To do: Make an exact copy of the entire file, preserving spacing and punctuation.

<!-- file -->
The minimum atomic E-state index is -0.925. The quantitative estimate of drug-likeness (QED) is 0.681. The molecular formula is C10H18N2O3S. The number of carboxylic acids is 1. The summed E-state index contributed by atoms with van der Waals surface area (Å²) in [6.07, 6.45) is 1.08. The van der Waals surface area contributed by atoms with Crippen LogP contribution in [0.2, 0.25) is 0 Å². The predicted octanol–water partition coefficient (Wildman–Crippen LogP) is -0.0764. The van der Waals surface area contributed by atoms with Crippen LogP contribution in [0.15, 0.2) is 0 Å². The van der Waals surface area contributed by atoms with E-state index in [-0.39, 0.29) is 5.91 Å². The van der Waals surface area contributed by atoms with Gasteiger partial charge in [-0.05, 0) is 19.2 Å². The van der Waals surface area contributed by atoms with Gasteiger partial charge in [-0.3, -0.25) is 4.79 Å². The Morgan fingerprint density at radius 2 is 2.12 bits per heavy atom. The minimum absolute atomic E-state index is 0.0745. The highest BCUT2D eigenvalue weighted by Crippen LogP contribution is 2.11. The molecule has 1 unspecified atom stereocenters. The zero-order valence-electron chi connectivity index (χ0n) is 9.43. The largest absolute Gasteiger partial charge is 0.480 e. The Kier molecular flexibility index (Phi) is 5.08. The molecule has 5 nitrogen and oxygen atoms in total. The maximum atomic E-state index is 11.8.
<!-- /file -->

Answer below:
The minimum atomic E-state index is -0.925. The quantitative estimate of drug-likeness (QED) is 0.681. The molecular formula is C10H18N2O3S. The number of carboxylic acids is 1. The summed E-state index contributed by atoms with van der Waals surface area (Å²) in [6.07, 6.45) is 1.08. The van der Waals surface area contributed by atoms with Crippen LogP contribution in [0.2, 0.25) is 0 Å². The predicted octanol–water partition coefficient (Wildman–Crippen LogP) is -0.0764. The van der Waals surface area contributed by atoms with Crippen LogP contribution in [0.15, 0.2) is 0 Å². The van der Waals surface area contributed by atoms with E-state index in [-0.39, 0.29) is 5.91 Å². The van der Waals surface area contributed by atoms with Gasteiger partial charge in [-0.05, 0) is 19.2 Å². The van der Waals surface area contributed by atoms with Gasteiger partial charge in [-0.3, -0.25) is 4.79 Å². The Morgan fingerprint density at radius 2 is 2.12 bits per heavy atom. The minimum absolute atomic E-state index is 0.0745. The highest BCUT2D eigenvalue weighted by Crippen LogP contribution is 2.11. The molecule has 1 unspecified atom stereocenters. The zero-order valence-electron chi connectivity index (χ0n) is 9.43. The largest absolute Gasteiger partial charge is 0.480 e. The Kier molecular flexibility index (Phi) is 5.08. The molecule has 5 nitrogen and oxygen atoms in total. The maximum atomic E-state index is 11.8.